2.2 Replication Protocol

    Let's number servers from head to tail, then on each node $ i $ we will additionally store:

    • $ Pending_i $ - a list of received requests by the node that have not yet been processed tail.
    • $ Sent_i $ - a list of requests sent by the server to its successor that have not yet been processed by tail.
    • $ History_i (key) $- history of changes in the key value (you can store both history and just the total value). Notice, that:

      $ History_j (key) \ subseteq History_i (key), \ forall j> i $

    • And:

      $ Sent_i \ subseteq Pending_i \\ History_i (key) = History_ {i + 1} (key) \ cup Sent_i $

    2.3 Handling server failures

    As stated in the introduction, we need a master process that:

    • Identifies the failed server.
    • Alerts his predecessor and successor about changes in the circuit.
    • If the server is tail or head, it notifies clients of their change.

    We believe that the master process is stable and never falls. The choice of such a process is beyond the scope of this article.

    The second very important assumption is that we assume that the servers are fail-stop:

    • In case of any (internal) failure, the server stops working, but does not give an incorrect result.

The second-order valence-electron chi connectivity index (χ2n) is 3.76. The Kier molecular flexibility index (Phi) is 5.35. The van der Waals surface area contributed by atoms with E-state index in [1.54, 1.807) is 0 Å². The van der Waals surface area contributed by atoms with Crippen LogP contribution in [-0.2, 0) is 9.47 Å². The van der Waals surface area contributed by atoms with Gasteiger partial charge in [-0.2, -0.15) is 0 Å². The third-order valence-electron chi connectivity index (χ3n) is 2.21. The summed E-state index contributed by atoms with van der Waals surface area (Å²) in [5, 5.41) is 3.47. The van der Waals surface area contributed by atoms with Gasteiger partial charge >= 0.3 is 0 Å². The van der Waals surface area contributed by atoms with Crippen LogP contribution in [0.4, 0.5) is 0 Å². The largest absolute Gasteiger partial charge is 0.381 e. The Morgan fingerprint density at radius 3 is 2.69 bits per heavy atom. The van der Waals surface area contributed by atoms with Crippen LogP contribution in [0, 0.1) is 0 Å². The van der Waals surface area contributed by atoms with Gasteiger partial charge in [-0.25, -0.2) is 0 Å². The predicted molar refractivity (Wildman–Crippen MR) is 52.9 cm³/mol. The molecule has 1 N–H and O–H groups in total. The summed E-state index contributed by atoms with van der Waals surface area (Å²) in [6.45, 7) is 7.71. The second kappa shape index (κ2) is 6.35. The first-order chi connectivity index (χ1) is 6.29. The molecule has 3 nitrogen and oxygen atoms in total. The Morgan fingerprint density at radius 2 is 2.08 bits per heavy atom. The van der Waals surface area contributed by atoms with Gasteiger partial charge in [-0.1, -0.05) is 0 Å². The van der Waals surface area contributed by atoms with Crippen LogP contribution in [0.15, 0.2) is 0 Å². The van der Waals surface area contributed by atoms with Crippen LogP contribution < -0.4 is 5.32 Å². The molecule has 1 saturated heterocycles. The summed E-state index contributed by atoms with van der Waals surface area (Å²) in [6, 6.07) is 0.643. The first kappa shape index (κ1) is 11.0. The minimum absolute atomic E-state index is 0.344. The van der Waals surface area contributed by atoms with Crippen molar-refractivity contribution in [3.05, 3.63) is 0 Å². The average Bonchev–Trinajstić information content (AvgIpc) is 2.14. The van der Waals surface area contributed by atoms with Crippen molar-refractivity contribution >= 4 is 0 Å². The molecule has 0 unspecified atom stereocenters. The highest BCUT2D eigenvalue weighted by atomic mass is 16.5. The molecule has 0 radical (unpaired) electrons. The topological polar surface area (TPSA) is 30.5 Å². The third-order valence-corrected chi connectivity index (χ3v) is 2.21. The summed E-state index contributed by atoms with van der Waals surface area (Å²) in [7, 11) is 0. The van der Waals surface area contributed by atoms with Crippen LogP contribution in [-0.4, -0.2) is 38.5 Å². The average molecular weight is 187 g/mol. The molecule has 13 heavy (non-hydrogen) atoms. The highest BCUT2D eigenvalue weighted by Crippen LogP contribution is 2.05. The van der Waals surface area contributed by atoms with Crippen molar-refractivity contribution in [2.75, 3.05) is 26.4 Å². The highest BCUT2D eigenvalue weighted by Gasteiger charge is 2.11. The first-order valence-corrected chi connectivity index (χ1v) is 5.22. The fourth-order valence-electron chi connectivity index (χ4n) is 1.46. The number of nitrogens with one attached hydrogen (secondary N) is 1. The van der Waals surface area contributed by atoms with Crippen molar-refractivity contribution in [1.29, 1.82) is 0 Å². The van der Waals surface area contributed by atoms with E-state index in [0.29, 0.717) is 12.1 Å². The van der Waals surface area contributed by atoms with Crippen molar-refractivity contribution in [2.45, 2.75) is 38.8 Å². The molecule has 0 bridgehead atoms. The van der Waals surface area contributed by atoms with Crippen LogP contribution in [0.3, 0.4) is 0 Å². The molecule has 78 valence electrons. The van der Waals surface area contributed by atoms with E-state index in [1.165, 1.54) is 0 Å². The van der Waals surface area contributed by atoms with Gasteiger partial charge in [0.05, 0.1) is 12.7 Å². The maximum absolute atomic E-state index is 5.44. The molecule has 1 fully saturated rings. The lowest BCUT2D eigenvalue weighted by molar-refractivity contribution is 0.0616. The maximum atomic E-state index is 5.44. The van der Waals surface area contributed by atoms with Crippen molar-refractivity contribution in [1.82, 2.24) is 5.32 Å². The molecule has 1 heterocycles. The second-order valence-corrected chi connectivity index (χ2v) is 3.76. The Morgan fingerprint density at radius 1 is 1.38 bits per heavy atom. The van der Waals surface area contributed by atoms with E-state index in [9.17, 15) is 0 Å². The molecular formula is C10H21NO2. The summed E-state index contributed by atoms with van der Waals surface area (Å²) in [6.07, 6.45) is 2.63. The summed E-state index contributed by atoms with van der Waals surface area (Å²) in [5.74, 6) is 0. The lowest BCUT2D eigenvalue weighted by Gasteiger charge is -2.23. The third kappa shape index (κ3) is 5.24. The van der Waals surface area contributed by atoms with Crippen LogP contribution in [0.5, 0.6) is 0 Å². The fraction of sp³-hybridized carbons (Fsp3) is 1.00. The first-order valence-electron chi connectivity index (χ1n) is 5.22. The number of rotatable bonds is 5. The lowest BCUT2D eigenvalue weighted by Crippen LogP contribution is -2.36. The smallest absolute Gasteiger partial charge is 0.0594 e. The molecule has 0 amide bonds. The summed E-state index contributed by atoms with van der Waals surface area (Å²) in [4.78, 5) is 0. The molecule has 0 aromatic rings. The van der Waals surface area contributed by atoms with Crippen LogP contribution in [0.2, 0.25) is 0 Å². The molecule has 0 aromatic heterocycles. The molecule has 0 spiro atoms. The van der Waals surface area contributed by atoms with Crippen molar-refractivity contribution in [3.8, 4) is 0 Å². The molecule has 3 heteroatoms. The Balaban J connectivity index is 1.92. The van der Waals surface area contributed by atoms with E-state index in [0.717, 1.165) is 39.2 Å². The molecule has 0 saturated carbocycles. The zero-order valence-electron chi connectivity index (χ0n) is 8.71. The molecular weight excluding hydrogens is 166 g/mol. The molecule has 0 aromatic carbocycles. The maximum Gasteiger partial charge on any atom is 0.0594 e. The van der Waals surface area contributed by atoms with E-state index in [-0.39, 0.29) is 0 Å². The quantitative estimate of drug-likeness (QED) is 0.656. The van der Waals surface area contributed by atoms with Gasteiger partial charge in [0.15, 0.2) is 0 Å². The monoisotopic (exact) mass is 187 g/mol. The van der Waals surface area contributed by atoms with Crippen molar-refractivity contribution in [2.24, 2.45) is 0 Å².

• Server failure is always determined by the master process.

    Consider how a new server is added:
    Theoretically, a new server can be added to any place in the chain; requests now need to be sent further.

    Finally, consider three possible failure scenarios:

    2.3.1. Drop head
    Just remove the server from the chain and assign the next new head. There will only be a loss of those requests from$ Pending_ {head} $which were not sent further - $ Pending_ {head} \ setminus Sent_ {head} $

    2.3.2 Drop tail
    Remove the server from the chain and assign the previous new tail, before$ Sent_ {tail - 1} $ cleared (all these operations are marked as processed tail), respectively $ Pending_ {tail - 1} $decreases.

    2.3.3 Drop intermediate node$ k $
    Wizard informs nodes $ k-1 $ and $ k + 1 $about changing the order in the chain.